Who uses child health clinics and why: a study of a deprived inner city district

Health Visit. 1989 Aug;62(8):244-7.


The role of child health clinics in an inner London district was examined by a survey of attenders at 52 baby clinic sessions run by the health authority and a review of the uptake of screening. Differences between social groups were examined using A Classification of Residential Neighbourhoods (ACORN) which is based on census data and requires only the full postcode to classify people. Clinic attendance was frequent among all social groups when a child was aged under six months but then declined, mainly reflecting changing needs. About one-half of the attenders saw the clinic doctor, often following referral by the health visitor, with 15% consulting about physical health problems. Differences occurred between ACORN groups in their frequency and reasons for clinic attendance after six months of age and rates of referral following developmental screening. This suggests that ACORN may be of value in monitoring service use and identifying groups with particular needs for services.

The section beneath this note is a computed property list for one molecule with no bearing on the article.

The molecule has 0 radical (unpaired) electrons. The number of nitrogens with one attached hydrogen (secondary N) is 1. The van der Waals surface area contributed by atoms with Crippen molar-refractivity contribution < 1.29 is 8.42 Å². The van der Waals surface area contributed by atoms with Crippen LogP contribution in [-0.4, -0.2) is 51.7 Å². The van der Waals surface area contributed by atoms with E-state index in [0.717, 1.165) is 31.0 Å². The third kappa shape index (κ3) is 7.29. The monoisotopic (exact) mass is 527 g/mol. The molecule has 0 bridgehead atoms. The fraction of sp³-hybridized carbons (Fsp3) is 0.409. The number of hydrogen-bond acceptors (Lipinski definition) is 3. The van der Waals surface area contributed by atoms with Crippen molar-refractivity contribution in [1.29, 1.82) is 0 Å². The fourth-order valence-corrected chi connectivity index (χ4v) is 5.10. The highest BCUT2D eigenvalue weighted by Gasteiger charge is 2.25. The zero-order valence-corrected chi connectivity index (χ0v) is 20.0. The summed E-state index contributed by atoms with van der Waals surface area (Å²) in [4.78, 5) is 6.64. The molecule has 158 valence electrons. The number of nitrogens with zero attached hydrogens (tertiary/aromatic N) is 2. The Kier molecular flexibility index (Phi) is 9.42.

Publication types

  • Research Support, Non-U.S. Gov't

MeSH terms

  • Ambulatory Care Facilities / statistics & numerical data*
  • Child
  • Child Health Services / statistics & numerical data*
  • Child, Preschool
  • Humans
  • Infant
  • London
  • Mothers / psychology
  • Patient Education as Topic
  • Social Class*